Step 1: Pick a site on campus or locally in Rock Hill, and begin conducting research and fieldwork on this site. Write 3 questions that you will attempt to answer through your research/fieldwork--these questions may be fluid and will probably change as the project evolves.
Step 2: Examine and interrogate your site through artistic research and fieldwork, and consider how you can borrow from traditional research methodologies. Experiment and document everything. Be creative, and think about how you can look outside the field of art for inspiration in your work. Keep a logbook: record your research, and document each site visit. Write about the site, what it feels like, looks like, sounds like, what you did there, how you felt there + any other thing that you feel is relevant to your research. Begin to think about what types of experiments you can conduct to attempt to answer your 3 questions. Approach your experimentation in the manner of a forensic investigator, archaeologist, scientist, historian, city planner, etc. Keep a logbook and document everything: record data, identify evidence, deconstruct narratives, invalidate assumptions, uncover hidden forces, claim something possibly outrageous, test viability, etc.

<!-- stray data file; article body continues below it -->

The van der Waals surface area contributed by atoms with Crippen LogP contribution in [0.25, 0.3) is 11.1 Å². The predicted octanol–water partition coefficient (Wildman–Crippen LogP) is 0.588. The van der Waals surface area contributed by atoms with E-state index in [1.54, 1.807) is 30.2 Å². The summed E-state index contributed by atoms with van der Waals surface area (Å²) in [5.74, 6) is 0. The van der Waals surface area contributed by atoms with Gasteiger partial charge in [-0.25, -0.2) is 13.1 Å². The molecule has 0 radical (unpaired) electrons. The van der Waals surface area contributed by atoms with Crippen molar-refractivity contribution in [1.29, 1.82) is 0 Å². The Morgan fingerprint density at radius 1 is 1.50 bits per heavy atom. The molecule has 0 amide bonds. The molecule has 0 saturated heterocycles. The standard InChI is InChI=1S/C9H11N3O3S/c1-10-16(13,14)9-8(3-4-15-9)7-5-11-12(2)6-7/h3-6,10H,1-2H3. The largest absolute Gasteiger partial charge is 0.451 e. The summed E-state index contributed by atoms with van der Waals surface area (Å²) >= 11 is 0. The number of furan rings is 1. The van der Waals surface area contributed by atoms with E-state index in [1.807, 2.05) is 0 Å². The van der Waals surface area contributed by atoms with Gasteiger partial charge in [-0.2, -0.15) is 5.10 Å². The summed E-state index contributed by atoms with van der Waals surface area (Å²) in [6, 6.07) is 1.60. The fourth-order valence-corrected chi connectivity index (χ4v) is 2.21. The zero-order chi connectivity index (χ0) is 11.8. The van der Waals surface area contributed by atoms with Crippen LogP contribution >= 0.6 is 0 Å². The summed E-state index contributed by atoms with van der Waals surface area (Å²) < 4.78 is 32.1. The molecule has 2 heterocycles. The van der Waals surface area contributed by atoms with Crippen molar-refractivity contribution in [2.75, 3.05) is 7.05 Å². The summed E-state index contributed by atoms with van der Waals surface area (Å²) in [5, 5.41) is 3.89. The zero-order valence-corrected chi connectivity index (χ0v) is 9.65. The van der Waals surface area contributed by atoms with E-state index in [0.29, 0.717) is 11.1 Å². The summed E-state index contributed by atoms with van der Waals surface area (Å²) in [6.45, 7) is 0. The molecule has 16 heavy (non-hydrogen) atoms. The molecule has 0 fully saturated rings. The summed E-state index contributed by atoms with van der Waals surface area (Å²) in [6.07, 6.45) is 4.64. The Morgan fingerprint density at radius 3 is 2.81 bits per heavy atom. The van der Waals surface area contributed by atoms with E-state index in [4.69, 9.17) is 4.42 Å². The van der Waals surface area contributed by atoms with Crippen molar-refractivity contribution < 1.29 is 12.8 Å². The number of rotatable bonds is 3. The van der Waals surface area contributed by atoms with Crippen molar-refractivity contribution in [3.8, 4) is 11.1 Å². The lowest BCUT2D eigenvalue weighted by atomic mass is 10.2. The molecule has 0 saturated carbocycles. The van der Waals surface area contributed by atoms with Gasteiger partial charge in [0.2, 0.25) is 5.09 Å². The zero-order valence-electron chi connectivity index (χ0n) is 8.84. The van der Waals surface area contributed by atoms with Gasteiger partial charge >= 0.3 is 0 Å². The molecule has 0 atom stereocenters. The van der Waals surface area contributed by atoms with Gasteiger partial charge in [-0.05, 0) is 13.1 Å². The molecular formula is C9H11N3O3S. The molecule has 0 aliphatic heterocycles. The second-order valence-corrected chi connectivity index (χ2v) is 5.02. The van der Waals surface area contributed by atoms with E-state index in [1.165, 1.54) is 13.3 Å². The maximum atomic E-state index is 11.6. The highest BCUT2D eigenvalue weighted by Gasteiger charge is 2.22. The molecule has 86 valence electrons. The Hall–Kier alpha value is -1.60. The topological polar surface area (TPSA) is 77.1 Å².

Step 3: Compile this research and documentation into an installation. Use at least one of the applications learned in class for some element of your installation. Consider how you will install the work in the space. How does your installation respond to the space in which it is installed? How does the work function differently now that they are removed from your site? What information does your installation reveal to your viewer?